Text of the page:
Boyle man's drive leads to success in corporate world
Business First of Louisville has named him in this year's “40 under 40,” which lists the best young executives who work in the Louisville area.
Abrams graduated from Boyle County High School in 1990 and spent the next five years working at Toyota Motor Manufacturing in Georgetown while apprenticing as an electrician. During that time, he met his wife, fellow BCHS graduate Jill Abrams.
Even she had no idea how far Abrams would go, but she always knew he had great potential.
“He has a drive that not many people have,” Jill Abrams said. “It has been amazing to watch, and I’m glad to be a part of it.”
Abrams started his own company, TP Mechanical Contractors, in 1995 after he became a master electrician, but his drive compelled him to go further.
His corporate career began in 2001 when he found a job as an assistant at Home Quality Care, which would become part of Signature HealthCARE. Now, he manages the daily operations of 70 Signature HealthCARE long-term care facilities as vice president for physical plants.
That isn't half of what he does at Signature HealthCARE, though. He is also the chief executive officer of SHC Construction, which builds and renovates health-care facilities, and CEO of SHC Furniture, which produces solid wood furniture for SHC facilities.
The workload doesn’t bother Abrams, though — quite the opposite, in fact.
“It’s kind of funny,” he said. “I thrive under pressure. The more I have to do, the more motivated I become.”
Nowhere was this ability to rise to the challenge shown better than in 2005 when the family moved to Palm Beach, Fla., and Abrams enrolled in the University of Miami’s graduate program. His class of 24 had 18 people who spoke English as a second language, 13 medical doctors and one lawyer — an intimidating group of people for anyone.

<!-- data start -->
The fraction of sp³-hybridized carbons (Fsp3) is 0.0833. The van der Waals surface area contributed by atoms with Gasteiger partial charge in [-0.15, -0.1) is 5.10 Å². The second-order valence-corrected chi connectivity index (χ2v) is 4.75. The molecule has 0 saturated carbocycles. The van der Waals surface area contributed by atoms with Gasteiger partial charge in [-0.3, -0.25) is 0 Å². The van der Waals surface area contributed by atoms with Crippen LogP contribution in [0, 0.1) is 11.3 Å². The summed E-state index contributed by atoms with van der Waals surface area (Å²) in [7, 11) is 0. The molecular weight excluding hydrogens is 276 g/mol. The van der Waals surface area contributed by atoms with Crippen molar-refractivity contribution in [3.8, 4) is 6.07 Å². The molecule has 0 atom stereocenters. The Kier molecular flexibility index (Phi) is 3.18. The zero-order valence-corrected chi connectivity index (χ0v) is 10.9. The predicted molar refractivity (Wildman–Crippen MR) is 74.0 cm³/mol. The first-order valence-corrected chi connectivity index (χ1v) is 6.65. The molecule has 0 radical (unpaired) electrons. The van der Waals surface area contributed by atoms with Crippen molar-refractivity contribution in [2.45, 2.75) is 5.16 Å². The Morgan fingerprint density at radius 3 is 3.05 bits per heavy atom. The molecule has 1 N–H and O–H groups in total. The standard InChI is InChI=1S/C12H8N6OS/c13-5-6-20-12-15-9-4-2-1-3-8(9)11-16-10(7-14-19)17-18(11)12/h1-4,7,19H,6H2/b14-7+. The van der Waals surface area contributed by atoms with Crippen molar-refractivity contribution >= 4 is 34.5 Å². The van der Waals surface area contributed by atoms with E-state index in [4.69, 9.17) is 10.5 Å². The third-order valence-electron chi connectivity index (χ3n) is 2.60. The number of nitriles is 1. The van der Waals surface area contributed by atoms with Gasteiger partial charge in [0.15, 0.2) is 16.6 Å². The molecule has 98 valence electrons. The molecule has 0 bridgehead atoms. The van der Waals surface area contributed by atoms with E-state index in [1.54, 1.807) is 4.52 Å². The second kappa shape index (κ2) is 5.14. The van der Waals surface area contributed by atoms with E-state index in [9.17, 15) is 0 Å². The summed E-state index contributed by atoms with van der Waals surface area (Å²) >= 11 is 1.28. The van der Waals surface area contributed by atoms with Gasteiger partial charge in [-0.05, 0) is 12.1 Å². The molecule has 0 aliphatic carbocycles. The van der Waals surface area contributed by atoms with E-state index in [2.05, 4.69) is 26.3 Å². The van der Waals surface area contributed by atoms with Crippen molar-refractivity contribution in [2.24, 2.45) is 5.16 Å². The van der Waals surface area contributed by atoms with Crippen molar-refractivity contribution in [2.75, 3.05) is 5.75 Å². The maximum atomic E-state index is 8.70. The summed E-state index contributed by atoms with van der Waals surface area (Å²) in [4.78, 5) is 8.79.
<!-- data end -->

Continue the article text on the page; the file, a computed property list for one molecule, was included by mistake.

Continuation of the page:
Abrams had particular reason to be nervous, though. He had never even received a bachelor’s degree. Instead the CEO of Signature HealthCARE personally vouched for Abrams’ qualifications and convinced the school to admit him despite his lack of formal education.
Two years later, Abrams received his master’s degree in business administration, specializing in health-care policy, and the confidence he gained proving himself will stay with him forever.
“Those were two of the best years of my life,” Abrams said.
But for his wife and children, the one weekend a month that Abrams spent away at school was not such a great experience. The family had settled into a pattern, where during the week Abrams often would be traveling or working, but weekends were sanctified family time. Disrupting that pattern played havoc on the family.
“Those were the hardest two years of my life,” Jill Abrams said. “It was like a balancing act. For two years, we missed one weekend every month together. Not only did the kids and I not know what to do without him, we really floundered without him being there.”
In the end, though, the hardships and struggles were worth the positive changes in Abrams.
“He grew as a person in a way I couldn’t have foreseen,” Jill Abrams said. “Before that, I don’t know if he ever really believed in himself.”
With his career a resounding success, and having proven himself in the halls of formal education, Abrams’ future looked bright. Things only got better when SHC moved its national headquarters to Louisville, which allowed the family to move back to the Boyle County area.